A key feature of the continuing infrastructure planning regime is the role of National Policy Statements (NPS). When an NPS has been formally designated by the Secretary of State, the IPC (or, after its abolition, the Secretary of State) must determine the application “in accordance with” the NPS, except in certain circumstances specified in the Planning Act including if it is determined that the adverse impact of the development would outweigh its benefits.[2] Six energy NPSs were designated by the Secretary of State for Energy and Climate Change on 19th July 2011 following a vote in the House of Commons on 18th July.


The IPC is currently examining one application in Wales, for an energy-from-waste generating station at Brig y Cwm near Merthyr Tydfil, and is aware of nine other proposed developments at the pre-application stage – onshore windfarms at Clocaenog, Brechfa Forest, Nant y Moch, Mynydd y Gwynt, Dyfnant Forest, and Mynydd Mynyllod, National Grid and Scottish Power electric lines in mid Wales, and a nuclear power station at Wylfa. Other expected applications are in waters off Wales or may be visible from or otherwise affect Wales – a full and up-to-date list of projects is available at our website www.infrastructure.independent.gov.uk.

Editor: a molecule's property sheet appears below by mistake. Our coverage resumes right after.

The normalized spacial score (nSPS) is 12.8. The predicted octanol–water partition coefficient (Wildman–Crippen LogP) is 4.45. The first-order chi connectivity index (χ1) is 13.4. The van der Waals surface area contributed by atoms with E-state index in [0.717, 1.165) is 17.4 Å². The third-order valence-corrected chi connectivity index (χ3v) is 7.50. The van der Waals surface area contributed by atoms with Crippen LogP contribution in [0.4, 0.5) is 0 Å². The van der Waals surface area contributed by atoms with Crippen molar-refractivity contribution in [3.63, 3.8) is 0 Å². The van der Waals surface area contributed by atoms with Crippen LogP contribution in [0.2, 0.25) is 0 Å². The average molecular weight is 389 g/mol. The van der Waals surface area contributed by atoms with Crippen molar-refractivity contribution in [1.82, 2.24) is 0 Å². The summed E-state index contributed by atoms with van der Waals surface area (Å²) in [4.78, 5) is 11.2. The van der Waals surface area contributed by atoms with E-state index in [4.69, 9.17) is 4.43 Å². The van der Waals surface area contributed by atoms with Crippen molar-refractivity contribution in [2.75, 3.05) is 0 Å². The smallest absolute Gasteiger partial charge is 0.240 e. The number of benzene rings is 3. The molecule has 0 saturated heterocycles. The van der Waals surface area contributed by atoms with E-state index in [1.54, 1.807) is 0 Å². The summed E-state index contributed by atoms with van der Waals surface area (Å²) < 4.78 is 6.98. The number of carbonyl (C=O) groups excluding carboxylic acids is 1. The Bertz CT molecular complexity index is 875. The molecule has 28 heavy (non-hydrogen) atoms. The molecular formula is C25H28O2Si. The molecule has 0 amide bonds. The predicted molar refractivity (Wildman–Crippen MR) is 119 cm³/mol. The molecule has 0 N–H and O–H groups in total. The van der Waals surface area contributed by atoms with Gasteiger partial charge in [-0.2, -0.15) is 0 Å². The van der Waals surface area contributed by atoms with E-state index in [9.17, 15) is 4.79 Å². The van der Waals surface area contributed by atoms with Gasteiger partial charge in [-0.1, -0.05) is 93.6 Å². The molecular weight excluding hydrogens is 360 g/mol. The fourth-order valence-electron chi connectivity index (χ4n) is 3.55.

Main points


The IPC is an impartial, cross-border body. It is not our role to formulate or comment on energy policy, to promote the delivery of policy outcomes, or to further any particular position in connection with the devolution of powers. Our interest – and the only area in which we can appropriately respond to the committee – is in the effective operation of the infrastructure planning regime. In this light, the main points we wish to make in response to the committee are as follows:


Effective operation of the current system – interaction between different consenting bodies